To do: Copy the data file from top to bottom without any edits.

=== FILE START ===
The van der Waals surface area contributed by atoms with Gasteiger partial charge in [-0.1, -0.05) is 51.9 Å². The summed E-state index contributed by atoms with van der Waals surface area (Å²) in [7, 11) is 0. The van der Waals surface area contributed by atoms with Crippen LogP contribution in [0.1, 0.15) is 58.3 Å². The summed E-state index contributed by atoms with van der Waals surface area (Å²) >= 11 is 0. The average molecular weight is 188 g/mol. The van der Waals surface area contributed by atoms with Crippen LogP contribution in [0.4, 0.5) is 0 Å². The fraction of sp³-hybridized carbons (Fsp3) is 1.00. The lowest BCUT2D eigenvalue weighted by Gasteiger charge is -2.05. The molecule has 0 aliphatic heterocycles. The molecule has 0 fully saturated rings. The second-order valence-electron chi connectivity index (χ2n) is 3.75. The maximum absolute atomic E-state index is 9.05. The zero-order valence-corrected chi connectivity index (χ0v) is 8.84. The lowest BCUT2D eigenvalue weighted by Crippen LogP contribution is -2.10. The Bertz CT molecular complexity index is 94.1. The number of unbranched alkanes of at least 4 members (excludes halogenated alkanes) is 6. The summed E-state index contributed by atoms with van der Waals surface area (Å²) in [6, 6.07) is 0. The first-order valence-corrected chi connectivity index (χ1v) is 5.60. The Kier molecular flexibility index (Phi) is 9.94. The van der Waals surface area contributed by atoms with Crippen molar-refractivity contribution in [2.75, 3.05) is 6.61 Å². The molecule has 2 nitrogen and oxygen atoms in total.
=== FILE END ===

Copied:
The van der Waals surface area contributed by atoms with Gasteiger partial charge in [-0.1, -0.05) is 51.9 Å². The summed E-state index contributed by atoms with van der Waals surface area (Å²) in [7, 11) is 0. The van der Waals surface area contributed by atoms with Crippen LogP contribution in [0.1, 0.15) is 58.3 Å². The summed E-state index contributed by atoms with van der Waals surface area (Å²) >= 11 is 0. The average molecular weight is 188 g/mol. The van der Waals surface area contributed by atoms with Crippen LogP contribution in [0.4, 0.5) is 0 Å². The fraction of sp³-hybridized carbons (Fsp3) is 1.00. The lowest BCUT2D eigenvalue weighted by Gasteiger charge is -2.05. The molecule has 0 aliphatic heterocycles. The molecule has 0 fully saturated rings. The second-order valence-electron chi connectivity index (χ2n) is 3.75. The maximum absolute atomic E-state index is 9.05. The zero-order valence-corrected chi connectivity index (χ0v) is 8.84. The lowest BCUT2D eigenvalue weighted by Crippen LogP contribution is -2.10. The Bertz CT molecular complexity index is 94.1. The number of unbranched alkanes of at least 4 members (excludes halogenated alkanes) is 6. The summed E-state index contributed by atoms with van der Waals surface area (Å²) in [6, 6.07) is 0. The first-order valence-corrected chi connectivity index (χ1v) is 5.60. The Kier molecular flexibility index (Phi) is 9.94. The van der Waals surface area contributed by atoms with Crippen molar-refractivity contribution in [2.75, 3.05) is 6.61 Å². The molecule has 2 nitrogen and oxygen atoms in total.